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Intro to Intel Assembly Language: Part 8

hello world assembly

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6 replies to this topic

#1 dargueta

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Posted 22 March 2010 - 12:42 PM

Hello, and welcome back to my long-overdue eighth part of my tutorial series. If you haven't checked out the previous seven parts, you might want to unless you know what you're doing. Anyway, in this part I'll be going over some Linux system calls you can make in your assembly programs. This means you can use functions like mmap and other fun high-level sorta things in your assembly programs. So let's get started!
Side note: this is kinda short because I have to go do some errands in a bit. I'll write a longer tutorial about something sometime.

Interrupts vs. SYSENTER/SYSLEAVE
Linux used to use interrupt 80h to make its system calls; Intel introduced the SYSENTER and SYSLEAVE instructions to make things much faster. As SYSENTER and SYSLEAVE are somewhat confusing to the novice programmer (it requires writing to model-specific registers and a slew of other fun things), I'm going to stick with interrupts for now. As of this writing, the interrupts still work on my system.

Making a System Call
How do we make a system call in Linux? Well, we do it by passing certain values in registers. This convention always holds no matter what kind of call you're making. It goes something like this:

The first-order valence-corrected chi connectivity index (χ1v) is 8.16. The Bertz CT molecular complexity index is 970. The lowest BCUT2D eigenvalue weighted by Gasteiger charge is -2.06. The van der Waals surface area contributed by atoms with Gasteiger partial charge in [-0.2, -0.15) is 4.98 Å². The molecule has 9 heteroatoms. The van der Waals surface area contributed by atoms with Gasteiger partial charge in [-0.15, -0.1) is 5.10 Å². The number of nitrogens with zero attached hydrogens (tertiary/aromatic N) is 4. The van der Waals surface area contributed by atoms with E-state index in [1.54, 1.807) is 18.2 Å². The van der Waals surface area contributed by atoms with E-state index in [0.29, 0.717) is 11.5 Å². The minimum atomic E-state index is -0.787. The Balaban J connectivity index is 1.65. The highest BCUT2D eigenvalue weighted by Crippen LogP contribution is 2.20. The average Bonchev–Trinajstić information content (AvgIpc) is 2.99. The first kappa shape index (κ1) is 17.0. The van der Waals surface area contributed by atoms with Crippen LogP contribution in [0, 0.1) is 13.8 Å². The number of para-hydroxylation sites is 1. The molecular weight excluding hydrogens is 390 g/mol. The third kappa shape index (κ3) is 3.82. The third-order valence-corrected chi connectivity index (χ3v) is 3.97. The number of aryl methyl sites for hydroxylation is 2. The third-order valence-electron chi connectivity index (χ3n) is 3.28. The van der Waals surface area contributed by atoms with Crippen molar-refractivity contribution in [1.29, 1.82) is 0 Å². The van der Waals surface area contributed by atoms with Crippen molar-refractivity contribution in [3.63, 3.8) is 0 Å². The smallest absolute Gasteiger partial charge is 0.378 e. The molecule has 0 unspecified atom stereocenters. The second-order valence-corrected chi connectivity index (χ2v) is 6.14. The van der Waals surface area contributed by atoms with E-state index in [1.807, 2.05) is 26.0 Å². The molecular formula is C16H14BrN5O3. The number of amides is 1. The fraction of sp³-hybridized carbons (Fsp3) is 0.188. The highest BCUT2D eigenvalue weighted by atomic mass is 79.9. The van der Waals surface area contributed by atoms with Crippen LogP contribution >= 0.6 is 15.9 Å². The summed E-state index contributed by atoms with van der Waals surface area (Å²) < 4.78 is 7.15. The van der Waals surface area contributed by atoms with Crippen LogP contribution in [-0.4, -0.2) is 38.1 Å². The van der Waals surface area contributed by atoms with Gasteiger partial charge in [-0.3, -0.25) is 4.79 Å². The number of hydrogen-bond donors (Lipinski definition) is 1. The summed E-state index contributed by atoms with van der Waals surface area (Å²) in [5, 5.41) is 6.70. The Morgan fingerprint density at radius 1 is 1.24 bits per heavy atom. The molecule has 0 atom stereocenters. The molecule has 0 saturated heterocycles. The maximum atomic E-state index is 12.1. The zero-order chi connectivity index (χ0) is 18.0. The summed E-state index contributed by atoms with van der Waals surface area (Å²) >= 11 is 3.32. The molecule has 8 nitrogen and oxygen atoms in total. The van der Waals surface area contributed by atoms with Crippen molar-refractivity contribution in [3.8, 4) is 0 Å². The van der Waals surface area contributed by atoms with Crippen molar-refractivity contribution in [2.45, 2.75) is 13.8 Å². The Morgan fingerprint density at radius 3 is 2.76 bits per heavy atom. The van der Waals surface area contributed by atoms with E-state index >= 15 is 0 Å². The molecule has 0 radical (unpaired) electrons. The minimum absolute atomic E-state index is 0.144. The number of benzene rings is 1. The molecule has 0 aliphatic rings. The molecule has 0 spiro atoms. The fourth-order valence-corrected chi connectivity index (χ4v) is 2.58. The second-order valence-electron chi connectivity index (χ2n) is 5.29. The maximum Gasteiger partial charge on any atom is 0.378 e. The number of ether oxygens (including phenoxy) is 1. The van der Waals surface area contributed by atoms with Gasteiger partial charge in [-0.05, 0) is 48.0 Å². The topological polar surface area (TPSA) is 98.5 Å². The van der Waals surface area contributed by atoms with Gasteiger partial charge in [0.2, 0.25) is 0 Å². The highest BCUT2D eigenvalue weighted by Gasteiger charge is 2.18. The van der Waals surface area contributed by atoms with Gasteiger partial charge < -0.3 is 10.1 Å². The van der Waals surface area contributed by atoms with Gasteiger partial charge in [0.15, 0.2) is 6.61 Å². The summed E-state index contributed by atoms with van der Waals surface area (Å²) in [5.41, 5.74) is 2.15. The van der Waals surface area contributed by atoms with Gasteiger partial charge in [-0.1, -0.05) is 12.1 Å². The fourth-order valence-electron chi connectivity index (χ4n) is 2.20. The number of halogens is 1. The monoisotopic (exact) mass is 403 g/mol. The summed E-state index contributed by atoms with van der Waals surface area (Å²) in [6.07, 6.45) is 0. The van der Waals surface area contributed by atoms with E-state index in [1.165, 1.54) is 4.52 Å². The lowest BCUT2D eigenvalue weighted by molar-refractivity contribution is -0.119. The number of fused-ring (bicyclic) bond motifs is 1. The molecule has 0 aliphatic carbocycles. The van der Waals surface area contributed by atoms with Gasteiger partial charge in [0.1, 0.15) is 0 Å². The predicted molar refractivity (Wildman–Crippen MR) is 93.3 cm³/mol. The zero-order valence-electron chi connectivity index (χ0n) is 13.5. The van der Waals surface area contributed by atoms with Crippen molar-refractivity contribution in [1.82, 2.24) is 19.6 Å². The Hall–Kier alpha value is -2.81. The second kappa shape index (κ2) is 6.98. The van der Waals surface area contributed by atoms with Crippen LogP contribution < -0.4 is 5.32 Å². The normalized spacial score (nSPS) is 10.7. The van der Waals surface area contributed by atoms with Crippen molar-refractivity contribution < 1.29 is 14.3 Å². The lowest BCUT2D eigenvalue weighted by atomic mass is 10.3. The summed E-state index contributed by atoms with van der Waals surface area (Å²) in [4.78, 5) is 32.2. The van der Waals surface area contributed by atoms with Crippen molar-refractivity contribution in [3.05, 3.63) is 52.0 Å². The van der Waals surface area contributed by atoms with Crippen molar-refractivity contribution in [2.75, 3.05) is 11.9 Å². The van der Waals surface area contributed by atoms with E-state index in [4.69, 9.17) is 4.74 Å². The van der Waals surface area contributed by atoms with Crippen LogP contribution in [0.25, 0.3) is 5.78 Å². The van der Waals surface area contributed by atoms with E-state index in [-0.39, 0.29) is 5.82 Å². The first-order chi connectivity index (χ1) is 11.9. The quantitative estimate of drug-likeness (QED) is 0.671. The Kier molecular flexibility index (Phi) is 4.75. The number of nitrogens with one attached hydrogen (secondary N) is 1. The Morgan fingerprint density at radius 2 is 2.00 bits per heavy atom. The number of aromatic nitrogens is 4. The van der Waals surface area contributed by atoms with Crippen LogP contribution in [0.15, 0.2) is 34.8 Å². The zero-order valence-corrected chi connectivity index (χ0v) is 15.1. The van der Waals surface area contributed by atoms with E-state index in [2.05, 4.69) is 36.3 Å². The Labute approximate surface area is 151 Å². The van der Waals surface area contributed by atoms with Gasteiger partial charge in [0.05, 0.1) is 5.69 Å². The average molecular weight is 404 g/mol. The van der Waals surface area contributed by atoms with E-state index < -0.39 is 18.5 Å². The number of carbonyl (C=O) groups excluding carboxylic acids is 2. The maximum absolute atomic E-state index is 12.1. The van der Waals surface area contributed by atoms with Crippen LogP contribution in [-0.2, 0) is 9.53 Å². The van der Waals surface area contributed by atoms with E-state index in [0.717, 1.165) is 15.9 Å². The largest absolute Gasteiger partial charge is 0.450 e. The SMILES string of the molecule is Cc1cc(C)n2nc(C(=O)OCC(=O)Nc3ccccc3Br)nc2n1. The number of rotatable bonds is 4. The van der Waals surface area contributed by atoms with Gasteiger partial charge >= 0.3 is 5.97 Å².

EAX - ID number of the system call you're making
EBX - argument 1
ECX - argument 2
EDX - argument 3
ESI - argument 4
EDI - argument 5
EBP - argument 6
If you only have three arguments, don't worry about the other registers; you don't have to zero them out or anything. You should not rely on the system saving your registers, so if you have anything you can't afford to lose--EBP being one of them--save it yourself. The only register you're guaranteed to get back is ESP. The rest of the arguments, if any, must be pushed on the stack following C convention (i.e. in reverse order).
So what about these ID numbers? There's a rather extensive list of them here. Notice that there's a heading called "Section 2 - system calls" on the main page. This means that when we get our search results, we're going to be looking for write(2) because that's the entry for write() in--guess what--section 2, our list of system calls.

So we do our search and find this:

ssize_t write(int fd, const void *buf, size_t count);

This means that we have our file descriptor as our first argument, a pointer to whatever it is that we're going to write as the second, and the number of bytes we want to write as our third. Translating that to our system call convention, we have:
mov     eax, 4
mov     ebx, (STDOUT's file descriptor)
mov     ecx, (pointer to our Hello World string)
mov     edx, (number of bytes to write)
int     80h
Not too much of a problem. The file descriptor for STDOUT is always 1. (STDIN, STDOUT, STDERR -> 0,1,2 respectively.) Getting a pointer in NASM is simple, as you just put the label name and NASM does the rest for you. As for the number of bytes, we're just going to cheat for now and count how many characters there are in the string "Hello, World!" It's 13 by my count, not including the terminating null. We don't need it. So our final system call is going to look like this:
mov     eax, 4
mov     ebx, 1
mov     ecx, sz_hello_world
mov     edx, 13
int     80h

.
.
.

; somewhere in your .data section
sz_hello_world: db "Hello, World!"

Neat, huh?

I trust you're able to put a program together around this, but in case you can't, here's the full code:
global main

section .code
main:
    push    ebp
    mov     ebp, esp
    
    mov     eax, 4
    mov     ebx, 1